WSLS Investigates Lynchburg Train Derailment - Tucson News Now

WSLS Investigates Lynchburg Train Derailment

Posted: Updated:
UPDATE (8:00 a.m.): 

The cleanup continues in Lynchburg after a CSX train derailed into the James River on Wednesday.

Crews are working to remove debris from the mangled tracks and will then work to to remove three railcars from the river.

Several city streets are back open Thursday morning after closing during the area evacuation of downtown.

WSLS has been on the scene through the early morning and will continue to keep you updated with latest.

    WSLS found  out the National Transportation Safety Board met a week before the train derailment in Lynchburg for a forum on rail safety involving the transportation of crude oil and ethanol.

Crude oil was the hazardous material found on the CSX train that derailed in Lynchburg.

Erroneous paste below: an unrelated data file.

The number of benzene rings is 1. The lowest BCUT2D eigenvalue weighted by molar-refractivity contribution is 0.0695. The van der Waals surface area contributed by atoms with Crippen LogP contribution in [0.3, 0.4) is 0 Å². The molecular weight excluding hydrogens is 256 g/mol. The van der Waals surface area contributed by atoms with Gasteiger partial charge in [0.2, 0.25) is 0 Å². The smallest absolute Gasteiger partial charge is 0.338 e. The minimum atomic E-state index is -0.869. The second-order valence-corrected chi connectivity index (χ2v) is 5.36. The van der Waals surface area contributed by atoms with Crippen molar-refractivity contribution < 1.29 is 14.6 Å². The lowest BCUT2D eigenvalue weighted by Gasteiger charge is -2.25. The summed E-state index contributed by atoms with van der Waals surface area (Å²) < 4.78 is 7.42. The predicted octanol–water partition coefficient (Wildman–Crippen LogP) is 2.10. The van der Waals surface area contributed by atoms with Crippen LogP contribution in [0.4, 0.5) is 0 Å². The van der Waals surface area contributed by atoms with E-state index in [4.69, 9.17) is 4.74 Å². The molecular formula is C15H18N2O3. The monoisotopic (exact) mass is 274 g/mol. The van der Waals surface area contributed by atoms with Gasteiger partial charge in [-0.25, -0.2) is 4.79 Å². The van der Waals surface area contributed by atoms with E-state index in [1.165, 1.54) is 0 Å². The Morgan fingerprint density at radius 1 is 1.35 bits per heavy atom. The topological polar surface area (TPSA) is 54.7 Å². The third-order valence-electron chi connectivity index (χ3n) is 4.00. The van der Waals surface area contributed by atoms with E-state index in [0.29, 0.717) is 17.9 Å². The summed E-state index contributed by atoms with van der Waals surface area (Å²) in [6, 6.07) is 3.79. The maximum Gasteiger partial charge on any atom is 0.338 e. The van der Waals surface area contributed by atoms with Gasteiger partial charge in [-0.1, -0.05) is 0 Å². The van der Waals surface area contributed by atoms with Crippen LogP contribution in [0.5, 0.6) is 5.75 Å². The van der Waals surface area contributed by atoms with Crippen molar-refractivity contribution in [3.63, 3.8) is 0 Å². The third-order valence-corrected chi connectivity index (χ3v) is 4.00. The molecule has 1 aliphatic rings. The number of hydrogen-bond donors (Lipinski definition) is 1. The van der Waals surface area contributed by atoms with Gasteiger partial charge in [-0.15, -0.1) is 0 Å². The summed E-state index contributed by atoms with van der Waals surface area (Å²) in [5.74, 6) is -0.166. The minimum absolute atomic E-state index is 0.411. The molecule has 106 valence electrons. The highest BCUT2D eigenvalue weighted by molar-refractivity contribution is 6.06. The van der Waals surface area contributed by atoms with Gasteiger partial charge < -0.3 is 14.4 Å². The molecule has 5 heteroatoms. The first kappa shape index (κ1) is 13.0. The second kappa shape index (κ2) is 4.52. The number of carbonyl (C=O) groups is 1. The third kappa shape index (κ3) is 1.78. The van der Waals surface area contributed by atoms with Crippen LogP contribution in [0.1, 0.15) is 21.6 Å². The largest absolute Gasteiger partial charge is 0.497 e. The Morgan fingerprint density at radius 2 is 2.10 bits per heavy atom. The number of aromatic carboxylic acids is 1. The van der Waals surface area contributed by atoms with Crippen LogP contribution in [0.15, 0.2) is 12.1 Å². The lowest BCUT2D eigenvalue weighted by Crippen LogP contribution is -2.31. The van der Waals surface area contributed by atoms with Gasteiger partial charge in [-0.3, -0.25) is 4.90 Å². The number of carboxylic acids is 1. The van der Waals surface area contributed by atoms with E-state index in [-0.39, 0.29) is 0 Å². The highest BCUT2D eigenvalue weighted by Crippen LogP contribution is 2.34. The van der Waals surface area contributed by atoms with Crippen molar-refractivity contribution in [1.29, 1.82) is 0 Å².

Presenters discussed how the number of railroad tank cars carrying crude oil across the country has gone up significantly.

In fact, it's jumped from a few thousand carloads in 2005 to almost 400,000 carloads in 2013. Those numbers show a 443 increase%.

Reports also show that since 2006, there's been nine crude oil accidents across the country and there's been 48 facilities involving ethanol and crude oil.

While a representative from CSX pointed out the number of train accidents has actually been reduced by 80% since 1980.

"Much of the growth came in a nearly four-fold increase of crude oil shipments from 2011 to 2012," NTSB Chairman says. "Moreover, some of this crude oil - such as that originating in the Bakken Formation - may have more volatile properties, which increases the likelihood of a violent fire in the event of a derailment."

 The International Association of Fire Chiefs discussed the challenges of transporting these hazard materials. They said the biggest challenge is "the amount of crude oil being transported exceeds emergency response capabilities."

A representative also pointed out that these accidents aren't as frequent, but have high consequences.

Another challenge is the need for specialized resources. 

Paul Stancil from the NTSB says they are launching a team to investigate what happened in Lynchburg.

Powered by WorldNow